Integrating service development with evaluation in telehealthcare: An ethnographic study

Tracy L. Finch*, Carl R. May, Frances S. Mair, Maggie Mort, Linda Gask

*Corresponding author for this work

Research output: Contribution to journalArticlepeer-review

75 Citations (Scopus)

Abstract

Objectives: To identify issues that facilitate the successful integration of evaluation and development of telehealthcare services. 

Design: Ethnographic study using various qualitative research techniques to obtain data from several sources, including in-depth semistructured interviews, project steering group meetings, and public telehealthcare meetings. 

Setting: Seven telehealthcare evaluation projects (four randomised controlled trials and three pragmatic service evaluations) in the United Kingdom, studied over two years. Projects spanned a range of specialties - dermatology, psychiatry, respiratory medicine, cardiology, and oncology. 

Participants: Clinicians, managers, technical experts, and researchers involved in the projects.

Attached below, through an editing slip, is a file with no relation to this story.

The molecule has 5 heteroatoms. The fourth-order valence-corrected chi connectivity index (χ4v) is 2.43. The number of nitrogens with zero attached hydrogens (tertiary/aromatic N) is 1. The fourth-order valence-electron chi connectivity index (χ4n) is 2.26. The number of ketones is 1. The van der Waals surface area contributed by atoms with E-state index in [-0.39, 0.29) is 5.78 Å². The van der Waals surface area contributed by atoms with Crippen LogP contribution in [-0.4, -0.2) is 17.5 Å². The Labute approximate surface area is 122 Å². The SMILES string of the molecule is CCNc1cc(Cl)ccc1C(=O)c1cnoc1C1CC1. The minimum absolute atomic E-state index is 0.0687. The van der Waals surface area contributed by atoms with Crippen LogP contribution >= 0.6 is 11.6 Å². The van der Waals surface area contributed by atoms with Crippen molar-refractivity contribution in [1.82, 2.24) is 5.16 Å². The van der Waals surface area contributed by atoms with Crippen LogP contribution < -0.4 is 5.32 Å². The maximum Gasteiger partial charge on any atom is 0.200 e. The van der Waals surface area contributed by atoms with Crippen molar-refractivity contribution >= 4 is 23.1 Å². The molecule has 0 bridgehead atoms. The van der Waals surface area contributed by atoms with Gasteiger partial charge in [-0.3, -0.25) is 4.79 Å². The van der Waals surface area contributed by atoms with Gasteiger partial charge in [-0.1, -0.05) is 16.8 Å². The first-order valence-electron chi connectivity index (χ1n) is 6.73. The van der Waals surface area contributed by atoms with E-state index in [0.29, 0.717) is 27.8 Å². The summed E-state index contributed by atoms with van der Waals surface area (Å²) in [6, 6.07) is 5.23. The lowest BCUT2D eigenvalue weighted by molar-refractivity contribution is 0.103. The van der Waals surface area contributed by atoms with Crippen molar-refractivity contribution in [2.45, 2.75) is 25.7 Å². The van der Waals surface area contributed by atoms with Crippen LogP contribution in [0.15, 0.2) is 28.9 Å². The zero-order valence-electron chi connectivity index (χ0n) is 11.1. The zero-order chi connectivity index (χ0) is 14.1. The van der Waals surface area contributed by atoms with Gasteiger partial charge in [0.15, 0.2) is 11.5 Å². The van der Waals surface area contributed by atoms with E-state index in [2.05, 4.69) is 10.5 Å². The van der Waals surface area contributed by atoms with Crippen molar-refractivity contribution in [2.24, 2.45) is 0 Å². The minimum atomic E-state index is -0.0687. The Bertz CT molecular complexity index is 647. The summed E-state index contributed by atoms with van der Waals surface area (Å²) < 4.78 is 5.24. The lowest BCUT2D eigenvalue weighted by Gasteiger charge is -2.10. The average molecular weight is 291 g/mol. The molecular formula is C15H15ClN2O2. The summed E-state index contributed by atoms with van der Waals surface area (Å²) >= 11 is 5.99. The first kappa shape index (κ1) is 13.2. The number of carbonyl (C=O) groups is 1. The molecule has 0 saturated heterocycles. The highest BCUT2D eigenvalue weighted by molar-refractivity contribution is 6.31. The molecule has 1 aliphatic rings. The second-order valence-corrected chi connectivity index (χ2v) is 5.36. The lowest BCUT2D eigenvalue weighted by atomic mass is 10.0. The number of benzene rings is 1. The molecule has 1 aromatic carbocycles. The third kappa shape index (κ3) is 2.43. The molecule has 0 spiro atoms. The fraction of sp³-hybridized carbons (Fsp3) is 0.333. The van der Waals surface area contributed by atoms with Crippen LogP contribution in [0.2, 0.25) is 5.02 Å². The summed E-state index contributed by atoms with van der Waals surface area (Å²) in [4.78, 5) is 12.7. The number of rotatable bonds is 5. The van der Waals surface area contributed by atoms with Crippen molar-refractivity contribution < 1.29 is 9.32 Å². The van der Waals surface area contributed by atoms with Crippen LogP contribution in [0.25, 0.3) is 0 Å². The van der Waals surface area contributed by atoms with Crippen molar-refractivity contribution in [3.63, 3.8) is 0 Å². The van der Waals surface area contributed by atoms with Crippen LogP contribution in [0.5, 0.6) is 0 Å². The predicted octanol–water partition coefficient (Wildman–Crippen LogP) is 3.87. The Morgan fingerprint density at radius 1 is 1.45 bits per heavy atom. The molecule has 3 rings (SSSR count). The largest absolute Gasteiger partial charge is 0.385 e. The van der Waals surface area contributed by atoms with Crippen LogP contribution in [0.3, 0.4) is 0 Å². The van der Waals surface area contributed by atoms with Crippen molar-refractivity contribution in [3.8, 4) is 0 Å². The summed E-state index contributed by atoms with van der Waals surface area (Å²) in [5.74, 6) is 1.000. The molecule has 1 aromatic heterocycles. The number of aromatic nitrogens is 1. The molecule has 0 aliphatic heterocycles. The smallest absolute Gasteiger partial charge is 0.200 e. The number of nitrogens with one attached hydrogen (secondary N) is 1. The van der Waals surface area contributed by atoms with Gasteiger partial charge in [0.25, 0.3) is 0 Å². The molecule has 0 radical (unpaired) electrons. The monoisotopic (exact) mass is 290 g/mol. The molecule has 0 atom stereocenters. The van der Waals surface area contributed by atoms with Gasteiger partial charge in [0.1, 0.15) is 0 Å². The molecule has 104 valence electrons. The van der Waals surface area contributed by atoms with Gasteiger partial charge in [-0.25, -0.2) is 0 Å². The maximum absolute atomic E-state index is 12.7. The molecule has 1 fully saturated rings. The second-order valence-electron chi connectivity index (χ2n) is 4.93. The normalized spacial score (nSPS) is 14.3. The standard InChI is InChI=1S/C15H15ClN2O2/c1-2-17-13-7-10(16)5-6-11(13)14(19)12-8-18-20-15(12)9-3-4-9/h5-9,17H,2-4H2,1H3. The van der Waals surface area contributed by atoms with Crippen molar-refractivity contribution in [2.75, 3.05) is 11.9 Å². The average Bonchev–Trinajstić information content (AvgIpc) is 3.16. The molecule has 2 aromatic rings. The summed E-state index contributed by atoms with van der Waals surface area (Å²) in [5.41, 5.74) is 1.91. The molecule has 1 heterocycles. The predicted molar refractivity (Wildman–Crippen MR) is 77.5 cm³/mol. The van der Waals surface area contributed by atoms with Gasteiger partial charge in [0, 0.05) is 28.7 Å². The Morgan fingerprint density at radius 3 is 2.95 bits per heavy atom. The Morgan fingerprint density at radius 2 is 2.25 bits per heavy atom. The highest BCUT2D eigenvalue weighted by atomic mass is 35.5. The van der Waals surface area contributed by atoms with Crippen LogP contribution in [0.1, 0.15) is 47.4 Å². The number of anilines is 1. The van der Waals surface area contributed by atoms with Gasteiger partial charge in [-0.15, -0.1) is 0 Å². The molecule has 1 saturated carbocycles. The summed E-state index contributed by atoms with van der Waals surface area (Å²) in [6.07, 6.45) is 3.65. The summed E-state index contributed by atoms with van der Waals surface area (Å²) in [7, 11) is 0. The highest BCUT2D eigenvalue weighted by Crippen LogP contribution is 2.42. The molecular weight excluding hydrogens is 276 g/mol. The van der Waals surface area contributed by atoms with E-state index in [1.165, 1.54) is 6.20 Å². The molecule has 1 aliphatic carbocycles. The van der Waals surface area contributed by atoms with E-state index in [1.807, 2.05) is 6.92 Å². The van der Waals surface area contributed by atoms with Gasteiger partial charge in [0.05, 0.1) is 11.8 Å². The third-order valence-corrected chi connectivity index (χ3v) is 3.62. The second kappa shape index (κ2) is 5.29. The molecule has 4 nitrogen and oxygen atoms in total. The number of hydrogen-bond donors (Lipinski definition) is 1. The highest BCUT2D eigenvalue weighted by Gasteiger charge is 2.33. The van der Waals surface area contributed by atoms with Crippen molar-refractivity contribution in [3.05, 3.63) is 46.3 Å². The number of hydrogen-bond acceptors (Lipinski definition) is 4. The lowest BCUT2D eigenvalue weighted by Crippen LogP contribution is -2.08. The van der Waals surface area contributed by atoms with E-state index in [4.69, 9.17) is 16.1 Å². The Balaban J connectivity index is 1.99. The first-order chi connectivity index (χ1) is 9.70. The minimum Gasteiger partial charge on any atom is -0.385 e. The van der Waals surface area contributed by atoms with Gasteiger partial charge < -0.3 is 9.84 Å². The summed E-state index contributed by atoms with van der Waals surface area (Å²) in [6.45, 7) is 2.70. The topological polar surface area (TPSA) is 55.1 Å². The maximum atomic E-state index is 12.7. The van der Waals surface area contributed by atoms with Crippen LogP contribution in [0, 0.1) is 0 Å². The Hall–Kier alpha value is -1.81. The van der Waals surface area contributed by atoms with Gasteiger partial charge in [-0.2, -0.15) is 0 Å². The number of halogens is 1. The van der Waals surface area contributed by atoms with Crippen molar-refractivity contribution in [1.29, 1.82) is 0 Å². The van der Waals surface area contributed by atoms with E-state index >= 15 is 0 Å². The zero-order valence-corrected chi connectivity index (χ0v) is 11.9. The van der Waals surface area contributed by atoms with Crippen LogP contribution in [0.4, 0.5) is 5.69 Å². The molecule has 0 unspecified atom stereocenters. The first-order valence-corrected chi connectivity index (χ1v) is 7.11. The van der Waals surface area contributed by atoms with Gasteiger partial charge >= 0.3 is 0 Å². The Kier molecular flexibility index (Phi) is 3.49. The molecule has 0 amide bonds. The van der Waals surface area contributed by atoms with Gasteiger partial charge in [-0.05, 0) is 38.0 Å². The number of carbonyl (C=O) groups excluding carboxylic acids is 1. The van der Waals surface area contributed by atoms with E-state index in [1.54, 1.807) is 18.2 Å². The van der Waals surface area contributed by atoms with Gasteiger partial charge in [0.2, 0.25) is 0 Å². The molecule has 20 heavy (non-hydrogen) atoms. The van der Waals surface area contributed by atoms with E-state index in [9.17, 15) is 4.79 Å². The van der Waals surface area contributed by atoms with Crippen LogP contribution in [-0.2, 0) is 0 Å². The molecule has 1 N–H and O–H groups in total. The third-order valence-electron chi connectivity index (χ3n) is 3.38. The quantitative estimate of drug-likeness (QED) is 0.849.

Results and discussion: Key problems in successfully integrating evaluation and service development in telehealthcare are, firstly, defining existing clinical practices (and anticipating changes) in ways that permit measurement; secondly, managing additional workload and conflicting responsibilities brought about by combining clinical and research responsibilities (including managing risk); and, thirdly, understanding various perspectives on effectiveness and the limitations of evaluation results beyond the context of the research study. 

Conclusions: Combined implementation and evaluation of telehealthcare systems is complex, and is often underestimated. The distinction between quantitative outcomes and the workability of the system is important for producing evaluative knowledge that is of practical value. More pragmatic approaches to evaluation, that permit both quantitative and qualitative methods, are required to improve the quality of such research and its relevance for service provision in the NHS.

Original languageEnglish
Pages (from-to)1205-1208
Number of pages4
JournalBritish Medical Journal
Volume327
Issue number7425
DOIs
Publication statusPublished - 22 Nov 2003
Externally publishedYes

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